The answer to how to remember you put something is simple:
Step One: Designate specific spots for things.
Step Two: Always put things in those spots.
If you really want to go for gold, create a written list or spreadsheet for reference.
The question is:
As golden as that strategy is…
How realistic is it?
The answer is:
Life goes by very quickly and we simply cannot expect that we’re going to put things in the same place every single time.
That’s why on this page we’re going to explore reasonable ways to find something that’s lost. And we’ll learn ways to reduce having them get lost in the first place.
Why We Lose Things
If you want to find lost things in a hurry, it can be painfully annoying to analyze the reasons why they got lost in the first place.
However, it’s worth spending some time thinking this issue through.
For example, we may lose things because of:
- Cognitive decline
- Not knowing something we set down will be needed at a certain time
- The specific intrinsic value we assign to the thing
- The kind of thing (a receipt may get lost in a way that is different than car keys)
- Disruptions that “knock” information out of our immediate awareness
Thinking through such possibilities can help us be kinder to ourselves when things get lost, which they inevitably will.
One interesting study to look at is called The significance of losing things for nursing home residents with dementia and their families.
One interesting point the authors make is that never in history have people owned so many personal possessions.
Not only do we tend to have more objects overall than any previous generation. We also have elaborate digital identities.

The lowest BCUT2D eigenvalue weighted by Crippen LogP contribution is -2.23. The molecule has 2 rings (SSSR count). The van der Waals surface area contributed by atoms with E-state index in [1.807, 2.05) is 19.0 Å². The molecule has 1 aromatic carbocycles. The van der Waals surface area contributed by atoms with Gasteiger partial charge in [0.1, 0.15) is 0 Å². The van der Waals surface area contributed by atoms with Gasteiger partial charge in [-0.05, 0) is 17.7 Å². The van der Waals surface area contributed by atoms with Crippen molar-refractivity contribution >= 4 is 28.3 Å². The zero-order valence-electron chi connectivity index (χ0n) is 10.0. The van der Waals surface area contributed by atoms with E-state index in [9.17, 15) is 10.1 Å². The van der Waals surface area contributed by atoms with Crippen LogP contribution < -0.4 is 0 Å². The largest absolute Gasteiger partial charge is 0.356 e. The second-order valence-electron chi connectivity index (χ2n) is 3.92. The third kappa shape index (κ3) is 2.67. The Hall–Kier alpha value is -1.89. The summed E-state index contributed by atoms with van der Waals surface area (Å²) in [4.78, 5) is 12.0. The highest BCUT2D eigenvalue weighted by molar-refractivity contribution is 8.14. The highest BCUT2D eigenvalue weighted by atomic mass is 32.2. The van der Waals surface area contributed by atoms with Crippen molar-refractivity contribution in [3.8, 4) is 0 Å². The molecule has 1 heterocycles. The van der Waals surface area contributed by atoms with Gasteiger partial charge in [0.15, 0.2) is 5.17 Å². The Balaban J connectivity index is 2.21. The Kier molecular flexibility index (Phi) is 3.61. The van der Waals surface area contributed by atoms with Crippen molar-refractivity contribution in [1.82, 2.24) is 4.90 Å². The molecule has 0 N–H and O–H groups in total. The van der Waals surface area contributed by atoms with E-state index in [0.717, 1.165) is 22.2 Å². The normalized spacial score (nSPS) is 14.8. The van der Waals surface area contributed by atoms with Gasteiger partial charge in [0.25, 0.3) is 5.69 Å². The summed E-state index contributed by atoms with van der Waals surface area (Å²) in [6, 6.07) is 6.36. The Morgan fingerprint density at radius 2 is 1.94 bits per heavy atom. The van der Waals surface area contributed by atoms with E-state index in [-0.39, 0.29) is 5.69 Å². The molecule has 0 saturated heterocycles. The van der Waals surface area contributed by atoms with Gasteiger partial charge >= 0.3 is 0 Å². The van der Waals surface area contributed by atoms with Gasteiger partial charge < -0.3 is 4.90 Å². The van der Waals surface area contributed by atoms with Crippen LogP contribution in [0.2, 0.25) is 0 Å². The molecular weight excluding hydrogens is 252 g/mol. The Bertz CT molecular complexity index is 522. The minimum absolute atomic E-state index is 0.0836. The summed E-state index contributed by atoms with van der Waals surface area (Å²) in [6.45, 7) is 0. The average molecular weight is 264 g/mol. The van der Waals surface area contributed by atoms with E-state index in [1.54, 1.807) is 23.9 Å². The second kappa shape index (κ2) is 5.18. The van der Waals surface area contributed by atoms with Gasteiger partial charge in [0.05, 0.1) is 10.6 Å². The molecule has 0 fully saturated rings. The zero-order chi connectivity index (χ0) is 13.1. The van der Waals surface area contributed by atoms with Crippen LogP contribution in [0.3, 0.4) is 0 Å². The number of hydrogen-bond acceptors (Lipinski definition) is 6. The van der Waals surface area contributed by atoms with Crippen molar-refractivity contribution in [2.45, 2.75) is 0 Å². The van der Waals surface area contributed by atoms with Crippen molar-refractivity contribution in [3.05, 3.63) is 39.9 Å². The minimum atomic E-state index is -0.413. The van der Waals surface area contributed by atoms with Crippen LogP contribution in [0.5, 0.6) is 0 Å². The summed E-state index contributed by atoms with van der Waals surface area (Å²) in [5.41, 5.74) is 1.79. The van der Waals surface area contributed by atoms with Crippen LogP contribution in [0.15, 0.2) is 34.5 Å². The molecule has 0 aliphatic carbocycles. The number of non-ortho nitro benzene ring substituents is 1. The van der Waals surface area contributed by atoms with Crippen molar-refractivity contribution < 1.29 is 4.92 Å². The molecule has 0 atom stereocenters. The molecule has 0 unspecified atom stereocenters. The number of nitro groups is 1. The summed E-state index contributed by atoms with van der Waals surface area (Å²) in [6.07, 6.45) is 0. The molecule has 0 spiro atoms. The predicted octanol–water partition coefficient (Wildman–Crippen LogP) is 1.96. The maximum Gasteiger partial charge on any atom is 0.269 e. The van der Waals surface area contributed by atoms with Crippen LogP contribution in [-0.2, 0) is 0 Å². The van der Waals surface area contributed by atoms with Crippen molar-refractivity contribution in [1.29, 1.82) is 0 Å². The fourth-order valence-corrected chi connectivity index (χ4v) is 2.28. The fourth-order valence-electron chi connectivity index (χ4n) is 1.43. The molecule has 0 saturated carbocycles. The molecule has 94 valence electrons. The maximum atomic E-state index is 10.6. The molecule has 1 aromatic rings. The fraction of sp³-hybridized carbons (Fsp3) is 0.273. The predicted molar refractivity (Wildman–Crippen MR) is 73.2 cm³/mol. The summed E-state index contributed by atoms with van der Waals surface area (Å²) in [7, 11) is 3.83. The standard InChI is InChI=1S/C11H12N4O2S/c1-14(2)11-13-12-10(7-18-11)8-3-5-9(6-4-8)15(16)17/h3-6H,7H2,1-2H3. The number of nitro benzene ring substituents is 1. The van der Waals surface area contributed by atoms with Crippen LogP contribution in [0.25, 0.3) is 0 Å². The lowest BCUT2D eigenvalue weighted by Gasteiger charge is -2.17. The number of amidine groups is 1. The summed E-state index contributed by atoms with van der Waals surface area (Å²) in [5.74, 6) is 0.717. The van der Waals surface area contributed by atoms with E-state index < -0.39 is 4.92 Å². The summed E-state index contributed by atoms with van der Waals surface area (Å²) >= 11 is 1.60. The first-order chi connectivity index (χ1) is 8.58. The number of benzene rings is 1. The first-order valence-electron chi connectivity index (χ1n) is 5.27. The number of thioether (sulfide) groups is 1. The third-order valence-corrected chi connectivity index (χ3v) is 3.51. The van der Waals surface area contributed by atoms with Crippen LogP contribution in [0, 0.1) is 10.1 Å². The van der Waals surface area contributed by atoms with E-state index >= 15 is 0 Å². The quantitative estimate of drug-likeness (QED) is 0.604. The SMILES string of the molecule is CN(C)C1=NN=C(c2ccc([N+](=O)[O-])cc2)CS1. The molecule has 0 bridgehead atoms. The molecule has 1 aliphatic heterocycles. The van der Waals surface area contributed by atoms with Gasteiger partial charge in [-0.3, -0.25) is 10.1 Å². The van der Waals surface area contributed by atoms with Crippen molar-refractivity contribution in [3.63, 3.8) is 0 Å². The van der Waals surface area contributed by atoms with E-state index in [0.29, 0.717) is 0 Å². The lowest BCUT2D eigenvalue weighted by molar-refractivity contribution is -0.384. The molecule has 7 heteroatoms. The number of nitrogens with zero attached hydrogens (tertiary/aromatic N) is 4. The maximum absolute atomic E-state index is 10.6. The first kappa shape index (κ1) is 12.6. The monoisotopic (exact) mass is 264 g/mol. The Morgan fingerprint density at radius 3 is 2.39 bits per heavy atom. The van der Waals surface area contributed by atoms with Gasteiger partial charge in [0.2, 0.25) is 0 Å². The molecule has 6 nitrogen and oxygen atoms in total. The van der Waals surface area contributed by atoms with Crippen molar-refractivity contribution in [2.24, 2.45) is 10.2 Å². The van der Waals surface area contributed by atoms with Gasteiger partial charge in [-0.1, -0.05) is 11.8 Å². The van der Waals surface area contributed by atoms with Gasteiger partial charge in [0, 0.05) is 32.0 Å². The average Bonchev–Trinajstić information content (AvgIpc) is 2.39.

It might seem like a small thing at first glance. But in reality, having multiple email accounts and social media profiles on several platforms takes up mental space. Managing it all can and does lead to digital amnesia.
How to Find Lost Items
As we’ve already noted, not losing things in the first place by organizing their locations is not always a realistic strategy.
This begs the question:
How do I remember where I put something?
Give the following steps a try:
Step One: Relax
Before you do anything, make a conscious effort to bring peace and calm into your mind and body.
You can do this by taking a deep breath and flexing all your major muscle groups.
To relax your mind, commit to not getting upset or frustrated during your search. This part of the process can be difficult, but you have little to gain by searching as if you’re on the warpath.
You might also find that taking this simple step sometimes pops the missing item into your mind. When you’re willing to let go of the outcome, you make it easier for this to happen.
Step Two: Mentally Retrace Your Steps
This is a common piece of advice, and it works a lot better if you’re relaxed first.
Here’s a tip for how to do it thoroughly:
Start at the “terminal station” in your home. By this, I mean the spot that would be a dead end if you were to enter at the front door and walk up to something like the master bedroom on the second floor.
The exact spot will be different in each home or office, but if you start there, you can mentally walk toward one of the exits in an orderly fashion.